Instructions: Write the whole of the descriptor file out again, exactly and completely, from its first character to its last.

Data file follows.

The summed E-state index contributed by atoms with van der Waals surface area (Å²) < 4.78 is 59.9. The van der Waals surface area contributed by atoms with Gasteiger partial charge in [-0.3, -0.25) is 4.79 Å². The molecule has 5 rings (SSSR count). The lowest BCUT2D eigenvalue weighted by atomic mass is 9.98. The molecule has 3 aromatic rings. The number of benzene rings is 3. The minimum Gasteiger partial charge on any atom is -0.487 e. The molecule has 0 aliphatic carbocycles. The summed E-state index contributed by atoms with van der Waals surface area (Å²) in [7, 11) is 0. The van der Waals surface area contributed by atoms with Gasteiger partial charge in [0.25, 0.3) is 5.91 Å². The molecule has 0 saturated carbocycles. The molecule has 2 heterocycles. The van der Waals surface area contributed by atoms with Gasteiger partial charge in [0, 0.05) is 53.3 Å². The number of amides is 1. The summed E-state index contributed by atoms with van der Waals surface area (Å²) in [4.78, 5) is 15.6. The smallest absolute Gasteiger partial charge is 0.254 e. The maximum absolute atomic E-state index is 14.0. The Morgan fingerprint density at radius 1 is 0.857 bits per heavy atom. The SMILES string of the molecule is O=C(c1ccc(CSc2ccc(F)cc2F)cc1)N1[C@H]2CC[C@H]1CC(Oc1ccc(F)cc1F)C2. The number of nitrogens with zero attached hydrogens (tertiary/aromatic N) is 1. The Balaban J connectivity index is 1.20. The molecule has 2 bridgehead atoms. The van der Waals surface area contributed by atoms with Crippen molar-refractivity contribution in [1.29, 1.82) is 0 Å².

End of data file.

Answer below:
The summed E-state index contributed by atoms with van der Waals surface area (Å²) < 4.78 is 59.9. The van der Waals surface area contributed by atoms with Gasteiger partial charge in [-0.3, -0.25) is 4.79 Å². The molecule has 5 rings (SSSR count). The lowest BCUT2D eigenvalue weighted by atomic mass is 9.98. The molecule has 3 aromatic rings. The number of benzene rings is 3. The minimum Gasteiger partial charge on any atom is -0.487 e. The molecule has 0 aliphatic carbocycles. The summed E-state index contributed by atoms with van der Waals surface area (Å²) in [7, 11) is 0. The van der Waals surface area contributed by atoms with Gasteiger partial charge in [0.25, 0.3) is 5.91 Å². The molecule has 0 saturated carbocycles. The molecule has 2 heterocycles. The van der Waals surface area contributed by atoms with Gasteiger partial charge in [0, 0.05) is 53.3 Å². The number of amides is 1. The summed E-state index contributed by atoms with van der Waals surface area (Å²) in [4.78, 5) is 15.6. The smallest absolute Gasteiger partial charge is 0.254 e. The maximum absolute atomic E-state index is 14.0. The Morgan fingerprint density at radius 1 is 0.857 bits per heavy atom. The SMILES string of the molecule is O=C(c1ccc(CSc2ccc(F)cc2F)cc1)N1[C@H]2CC[C@H]1CC(Oc1ccc(F)cc1F)C2. The number of nitrogens with zero attached hydrogens (tertiary/aromatic N) is 1. The Balaban J connectivity index is 1.20. The molecule has 2 bridgehead atoms. The van der Waals surface area contributed by atoms with Crippen molar-refractivity contribution in [1.29, 1.82) is 0 Å².